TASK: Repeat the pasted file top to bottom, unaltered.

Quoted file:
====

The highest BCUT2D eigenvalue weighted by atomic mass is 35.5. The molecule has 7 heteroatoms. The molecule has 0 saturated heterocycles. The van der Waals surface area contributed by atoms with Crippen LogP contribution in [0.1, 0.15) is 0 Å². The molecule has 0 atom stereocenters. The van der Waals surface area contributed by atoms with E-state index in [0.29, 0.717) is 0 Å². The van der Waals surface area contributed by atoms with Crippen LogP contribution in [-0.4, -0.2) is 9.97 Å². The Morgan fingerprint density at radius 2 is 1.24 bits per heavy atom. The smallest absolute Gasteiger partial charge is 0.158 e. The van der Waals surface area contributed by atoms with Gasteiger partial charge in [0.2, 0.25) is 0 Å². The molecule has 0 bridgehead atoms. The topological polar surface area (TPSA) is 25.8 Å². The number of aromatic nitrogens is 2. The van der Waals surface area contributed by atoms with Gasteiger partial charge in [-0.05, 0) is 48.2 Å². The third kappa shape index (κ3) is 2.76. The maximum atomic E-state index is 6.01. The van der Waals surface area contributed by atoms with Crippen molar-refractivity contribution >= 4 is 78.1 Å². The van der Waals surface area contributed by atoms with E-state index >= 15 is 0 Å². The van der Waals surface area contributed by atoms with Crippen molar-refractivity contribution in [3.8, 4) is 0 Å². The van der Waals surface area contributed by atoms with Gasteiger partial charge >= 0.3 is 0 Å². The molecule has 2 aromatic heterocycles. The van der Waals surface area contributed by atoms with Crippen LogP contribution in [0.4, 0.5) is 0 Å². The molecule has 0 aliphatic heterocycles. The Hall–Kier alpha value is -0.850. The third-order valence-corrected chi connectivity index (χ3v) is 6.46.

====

The highest BCUT2D eigenvalue weighted by atomic mass is 35.5. The molecule has 7 heteroatoms. The molecule has 0 saturated heterocycles. The van der Waals surface area contributed by atoms with Crippen LogP contribution in [0.1, 0.15) is 0 Å². The molecule has 0 atom stereocenters. The van der Waals surface area contributed by atoms with E-state index in [0.29, 0.717) is 0 Å². The van der Waals surface area contributed by atoms with Crippen LogP contribution in [-0.4, -0.2) is 9.97 Å². The Morgan fingerprint density at radius 2 is 1.24 bits per heavy atom. The smallest absolute Gasteiger partial charge is 0.158 e. The van der Waals surface area contributed by atoms with Gasteiger partial charge in [0.2, 0.25) is 0 Å². The molecule has 0 bridgehead atoms. The topological polar surface area (TPSA) is 25.8 Å². The number of aromatic nitrogens is 2. The van der Waals surface area contributed by atoms with Gasteiger partial charge in [-0.05, 0) is 48.2 Å². The third kappa shape index (κ3) is 2.76. The maximum atomic E-state index is 6.01. The van der Waals surface area contributed by atoms with Crippen molar-refractivity contribution >= 4 is 78.1 Å². The van der Waals surface area contributed by atoms with E-state index >= 15 is 0 Å². The van der Waals surface area contributed by atoms with Crippen molar-refractivity contribution in [3.8, 4) is 0 Å². The van der Waals surface area contributed by atoms with Gasteiger partial charge >= 0.3 is 0 Å². The molecule has 2 aromatic heterocycles. The van der Waals surface area contributed by atoms with Crippen LogP contribution in [0.4, 0.5) is 0 Å². The molecule has 0 aliphatic heterocycles. The Hall–Kier alpha value is -0.850. The third-order valence-corrected chi connectivity index (χ3v) is 6.46.